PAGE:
decision for autonomy and independence from tradition, and having taken their firm stand against
injustice and hypocrisy, find it hard to convert themselves into affirmative builders of a better society.
How many of them will seek their personal fulfillment by making the hard choices and by undertaking
the rigorous preparation that building a better society requires? It all depends on what kind of leaders
emerge and how they—we—respond to them. My thesis, that more servants should emerge as leaders,
or should follow only servant-leaders, is not a popular one. It is much more comfortable to go with a less
demanding point of view about what is expected of one now. There are several undemanding, plausibly
argued alternatives to choose. One, since society seems corrupt, is to seek to avoid the center of it by
retreating to an idyllic existence that minimizes involvement with the “system” (with the “system” that
makes such withdrawal possible). Then there is the assumption that since the effort to reform existing
institutions has not brought instant perfection, the remedy is to destroy them completely so that fresh
new perfect ones can grow. Not much thought seems to be given to the problem of where the new seed
will come from or who the gardener to tend them will be. The concept of the servant-leader stands in
sharp contrast to this kind of thinking. Yet it is understandable that the easier alternatives would be
chosen, especially by young people. By extending education for so many so far into the adult years,
normal participation in society is effectively denied when young people are ready for it. With education
that is preponderantly abstract and analytical it is no wonder that there is a preoccupation with criticism
and that not much thought is given to “What can I do about it?” Criticism has its place, but as a total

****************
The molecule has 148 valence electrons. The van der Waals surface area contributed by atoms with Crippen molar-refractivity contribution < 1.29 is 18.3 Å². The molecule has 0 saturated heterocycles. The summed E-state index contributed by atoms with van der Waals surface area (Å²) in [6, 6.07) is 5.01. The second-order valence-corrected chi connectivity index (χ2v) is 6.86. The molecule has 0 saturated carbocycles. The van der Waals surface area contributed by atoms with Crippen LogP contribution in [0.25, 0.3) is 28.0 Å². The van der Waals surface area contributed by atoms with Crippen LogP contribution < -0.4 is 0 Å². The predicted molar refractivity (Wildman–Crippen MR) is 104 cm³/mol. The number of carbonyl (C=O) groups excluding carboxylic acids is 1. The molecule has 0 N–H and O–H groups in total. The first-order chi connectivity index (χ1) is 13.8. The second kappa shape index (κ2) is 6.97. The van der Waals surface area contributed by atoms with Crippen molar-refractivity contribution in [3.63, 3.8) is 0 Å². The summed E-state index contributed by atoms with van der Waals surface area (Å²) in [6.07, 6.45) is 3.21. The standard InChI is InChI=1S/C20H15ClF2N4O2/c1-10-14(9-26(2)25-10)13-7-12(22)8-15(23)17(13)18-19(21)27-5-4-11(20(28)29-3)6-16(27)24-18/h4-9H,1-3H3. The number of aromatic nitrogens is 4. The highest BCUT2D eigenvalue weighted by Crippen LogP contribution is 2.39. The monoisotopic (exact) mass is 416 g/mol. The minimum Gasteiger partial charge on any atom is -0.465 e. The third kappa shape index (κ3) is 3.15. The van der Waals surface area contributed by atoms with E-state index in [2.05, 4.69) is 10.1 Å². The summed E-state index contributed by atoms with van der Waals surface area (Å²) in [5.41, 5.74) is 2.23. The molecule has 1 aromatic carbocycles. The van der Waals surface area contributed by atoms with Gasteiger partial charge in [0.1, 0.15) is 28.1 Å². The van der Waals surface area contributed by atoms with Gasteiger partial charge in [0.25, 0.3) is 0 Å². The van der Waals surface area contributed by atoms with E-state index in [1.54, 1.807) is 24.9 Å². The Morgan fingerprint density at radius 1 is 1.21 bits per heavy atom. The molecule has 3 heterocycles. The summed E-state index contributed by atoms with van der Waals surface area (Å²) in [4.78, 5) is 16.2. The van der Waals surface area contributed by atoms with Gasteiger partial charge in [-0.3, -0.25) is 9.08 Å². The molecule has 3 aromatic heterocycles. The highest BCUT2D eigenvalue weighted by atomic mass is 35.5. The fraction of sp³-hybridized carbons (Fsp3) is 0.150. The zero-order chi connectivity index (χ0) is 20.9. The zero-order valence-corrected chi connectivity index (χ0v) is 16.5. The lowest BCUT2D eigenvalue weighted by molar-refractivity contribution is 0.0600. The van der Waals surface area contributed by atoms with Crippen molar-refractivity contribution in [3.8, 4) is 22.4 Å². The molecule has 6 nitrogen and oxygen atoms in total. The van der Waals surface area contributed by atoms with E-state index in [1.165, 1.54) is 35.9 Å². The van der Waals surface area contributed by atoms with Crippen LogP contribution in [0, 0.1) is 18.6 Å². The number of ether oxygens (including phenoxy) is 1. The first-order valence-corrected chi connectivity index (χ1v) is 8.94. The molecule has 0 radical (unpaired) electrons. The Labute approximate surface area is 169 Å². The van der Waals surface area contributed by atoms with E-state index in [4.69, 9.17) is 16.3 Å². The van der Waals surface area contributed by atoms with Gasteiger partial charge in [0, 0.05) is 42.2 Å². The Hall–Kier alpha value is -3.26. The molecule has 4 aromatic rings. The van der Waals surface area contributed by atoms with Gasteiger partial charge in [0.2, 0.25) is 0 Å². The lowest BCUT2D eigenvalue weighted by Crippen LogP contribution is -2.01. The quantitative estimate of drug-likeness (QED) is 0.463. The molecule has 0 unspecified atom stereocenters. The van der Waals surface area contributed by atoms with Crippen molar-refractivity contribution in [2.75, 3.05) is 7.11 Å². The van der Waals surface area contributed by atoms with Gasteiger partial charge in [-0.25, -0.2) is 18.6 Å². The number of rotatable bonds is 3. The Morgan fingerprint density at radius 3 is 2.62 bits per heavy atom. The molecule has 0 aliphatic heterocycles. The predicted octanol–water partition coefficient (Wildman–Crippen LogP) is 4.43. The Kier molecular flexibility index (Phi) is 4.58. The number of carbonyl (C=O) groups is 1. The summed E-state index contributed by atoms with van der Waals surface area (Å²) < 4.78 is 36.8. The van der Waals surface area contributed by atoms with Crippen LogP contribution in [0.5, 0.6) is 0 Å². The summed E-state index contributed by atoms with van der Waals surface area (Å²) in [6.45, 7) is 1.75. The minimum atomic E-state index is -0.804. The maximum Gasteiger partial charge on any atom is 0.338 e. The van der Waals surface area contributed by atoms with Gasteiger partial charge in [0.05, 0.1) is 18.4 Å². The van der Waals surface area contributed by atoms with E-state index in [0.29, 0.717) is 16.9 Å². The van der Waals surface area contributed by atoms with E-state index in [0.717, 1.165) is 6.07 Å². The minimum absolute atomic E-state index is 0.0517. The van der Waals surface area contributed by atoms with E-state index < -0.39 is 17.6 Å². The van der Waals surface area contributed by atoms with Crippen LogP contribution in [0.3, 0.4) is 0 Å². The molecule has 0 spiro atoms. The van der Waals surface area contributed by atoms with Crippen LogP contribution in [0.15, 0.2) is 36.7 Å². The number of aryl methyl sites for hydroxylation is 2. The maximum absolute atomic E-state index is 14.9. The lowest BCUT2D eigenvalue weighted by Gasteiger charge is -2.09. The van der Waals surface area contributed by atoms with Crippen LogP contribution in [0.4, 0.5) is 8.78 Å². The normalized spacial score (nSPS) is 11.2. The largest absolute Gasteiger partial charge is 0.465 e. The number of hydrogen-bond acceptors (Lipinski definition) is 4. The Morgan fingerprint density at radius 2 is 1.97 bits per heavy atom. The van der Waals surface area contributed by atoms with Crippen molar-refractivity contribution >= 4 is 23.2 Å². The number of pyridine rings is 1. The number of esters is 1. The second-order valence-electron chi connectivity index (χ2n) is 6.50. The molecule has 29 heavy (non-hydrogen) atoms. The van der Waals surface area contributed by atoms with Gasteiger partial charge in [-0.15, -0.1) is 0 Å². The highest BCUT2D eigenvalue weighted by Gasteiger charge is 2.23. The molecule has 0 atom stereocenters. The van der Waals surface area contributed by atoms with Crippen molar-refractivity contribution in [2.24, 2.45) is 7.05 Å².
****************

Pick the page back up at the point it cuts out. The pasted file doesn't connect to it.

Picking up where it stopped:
preoccupation it is sterile. In a time of crisis, like the leadership crisis we are now in, if too many
potential builders are taken in by a complete absorption with dissecting the wrong and by a zeal for
instant perfection, then the movement so many of us want to see will be set back. The danger, perhaps,
is to hear the analyst too much and the artist too little. Albert Camus stands apart from other great
artists of his time, in my view, and deserves the title of prophet because of his unrelenting demand that
each of us confront the exacting terms of our own existence, and, like Sisyphus, accept our rock and find
our happiness in dealing with it. Camus sums up the relevance of his position to our concern for the
servant as leader in the last paragraph of his last published lecture, entitled “Create Dangerously”: One
may long, as I do, for a gentler flame, a respite, a pause for musing. But perhaps there is no other peace
for the artist than what he finds in the heat of combat. “Every wall is a door,” Emerson correctly said. Let
us not look for the door, and the way out, anywhere but in the wall against which we are living. Instead,
let us seek the respite where it is—in the very thick of battle. For in my opinion, and this is where I shall
close, it is there. Great ideas, it has been said, come into the world as gently as doves. Perhaps, then, if
we listen attentively, we shall hear, amid the uproar of empires and nations, a faint flutter of wings, the
gentle stirring of life and hope. Some will say that this hope lies in a nation, others, in a man. I believe
rather that it is awakened, revived, nourished by millions of solitary individuals whose deeds and works
every day negate frontiers and the crudest implications of history. As a result, there shines forth
fleetingly the ever-threatened truth that each and every man, on the foundations of his own sufferings
and joys, builds for them all. One is asked, then, to accept the human condition, its sufferings and its
joys, and to work with its imperfections as the foundation upon which the individual will build
wholeness through adventurous creative achievement. For the person with creative potential there is no
wholeness except in using it. And, as Camus explained, the going is rough and the respite is brief. It is
significant that he would title his last university lecture “Create Dangerously.” And, as I ponder the